DOHA (Zawya Dow Jones)
Qatar, the tiny Arab Gulf state, cemented its status as the undisputed exporting giant of liquefied natural gas, or LNG, Monday when it celebrated reaching its long-awaited 77 million tons annual production capacity of the super-cooled fuel -- at a time when the market is facing a supply glut.
The country's Emir, Sheik Hamad Bin Khalifa Al Thani and its energy minister, Abdullah Bin Hamad Al Attiyah, were among those attending a lavish day of celebrations where dancers and musicians performed in front of hundreds of industry experts and government officials at a specially erected site in the northern industrial city of Ras Laffan on Monday.
"It's a huge achievement," said Kamel Al Harami, an independent energy analyst based in Kuwait. "Especially bearing in mind Qatar only sits on the third largest reserves of gas after Russian and Iran."
Natural gas is the lifeblood of Qatar's economy, spurring double digit growth of 16% this year and an expected 21% next. Nearly 15 years after the first cargo of LNG left its shores gas has made Qatar one of the world's richest nations. Its LNG expansion program has centered around the construction of 14 so-called 'supertrains,' or liquefaction facilities, operated by state-run firms RasGas and Qatargas. Qatargas' train 7 is the last remaining facility and is expected to come on stream early next year.
LNG is gas cooled down so it becomes liquid and can be transported in special vessels over long distances. Qatar ships its LNG on specially designed tankers to 23 markets across the word including Asia, Europe and the U.S.
While it has been the largest global producer of LNG for some time, a yearly export quota of 77 million tons, or 105.1 billion cubic meters, is the equivalent to 21% of Asia-Pacific's entire annual gas consumption, based on 2009 consumption data. Qatar's output of 77 million tons is also enough to supply the whole of the U.S. for 59 days, according to official government data.
But the Arab Gulf state reaches this milestone amid less promising signs in the international gas markets that have dramatically changed from pre-crisis times when the Persian Gulf state made the bulk of its big investment decisions.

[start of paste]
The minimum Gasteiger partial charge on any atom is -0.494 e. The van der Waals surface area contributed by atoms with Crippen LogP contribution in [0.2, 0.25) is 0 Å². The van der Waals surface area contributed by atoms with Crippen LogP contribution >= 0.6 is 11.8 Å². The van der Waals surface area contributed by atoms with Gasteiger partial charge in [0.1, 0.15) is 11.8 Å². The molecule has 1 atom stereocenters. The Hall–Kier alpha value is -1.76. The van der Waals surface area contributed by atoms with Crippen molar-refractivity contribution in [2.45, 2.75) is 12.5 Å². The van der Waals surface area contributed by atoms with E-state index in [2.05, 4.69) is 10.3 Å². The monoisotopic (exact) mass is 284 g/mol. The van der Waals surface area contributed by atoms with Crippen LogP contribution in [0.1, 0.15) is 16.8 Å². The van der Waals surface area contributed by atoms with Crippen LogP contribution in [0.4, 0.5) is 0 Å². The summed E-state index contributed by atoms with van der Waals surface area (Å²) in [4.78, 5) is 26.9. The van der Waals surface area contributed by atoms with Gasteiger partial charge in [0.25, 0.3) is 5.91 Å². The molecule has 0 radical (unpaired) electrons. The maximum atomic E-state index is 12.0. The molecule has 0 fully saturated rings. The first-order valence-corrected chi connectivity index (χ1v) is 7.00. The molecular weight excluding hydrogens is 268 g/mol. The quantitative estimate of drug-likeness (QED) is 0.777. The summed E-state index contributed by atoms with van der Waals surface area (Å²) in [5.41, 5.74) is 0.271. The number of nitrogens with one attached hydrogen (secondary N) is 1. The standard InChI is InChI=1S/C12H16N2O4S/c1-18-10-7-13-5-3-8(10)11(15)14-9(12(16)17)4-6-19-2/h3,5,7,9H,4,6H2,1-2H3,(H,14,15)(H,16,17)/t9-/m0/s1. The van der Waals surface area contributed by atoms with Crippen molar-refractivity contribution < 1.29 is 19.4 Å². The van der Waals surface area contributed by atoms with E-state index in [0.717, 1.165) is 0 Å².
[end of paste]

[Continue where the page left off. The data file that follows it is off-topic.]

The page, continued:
A massive supply glut that is unlikely to disappear in the next 10 years, according to a report from the Paris-based International Energy Agency last month, casts an unwelcome shadow over the international market. Gas prices are around a quarter of what they were in early 2008 with benchmark U.S. Henry Hub gas on the New York Mercantile Exchange hovering at around $4 a million British Thermal Units, or BTU, compared to around $20 a million BTU in early 2008.
Discovery of shale gas in the U.S., a type of natural gas that is extracted from shale rock, has exacerbated the glut and altered the global supply picture of the fuel. After years of wanting to tap the lucrative U.S. market, Qatar and other big gas producers are now concerned that the world's largest economy is a fast shrinking LNG customer.
"The shale gale in the U.S. has clearly upset Qatar's initial strategic calculations, forcing it to enter into tougher competition about market shares in Europe and Asia," said Samuel Ciszuk, a London-based senior analyst at IHS Energy.
Instead, Qatar will increasingly look to booming emerging economies like India and China that are set to top demand for LNG in Asia over the coming years.
"Initially, Qatar was hoping to balance its output between the Atlantic and Asian basins, but this is a strategy which they have had to abandon, since Europe will never be on par with Asia as an LNG market and the U.S. is disappearing as an import market," Ciszuk added.
Qatar, though, is better placed than most to cope with low prices amid the shift in supply fundamentals. Gas from its giant North Field it shares with Iran is very high in condensate, which can be used to make lucrative products like kerosene that is the preferred fuel in the aviation industry.
"Qatar can afford to sell gas for zero dollars and still make money from condensate [production]," said Qatar Petroleum LNG analyst Jabor Al Mosallam. "Condensate products are very much in demand."
Copyright (c) 2010 Dow Jones & Co.
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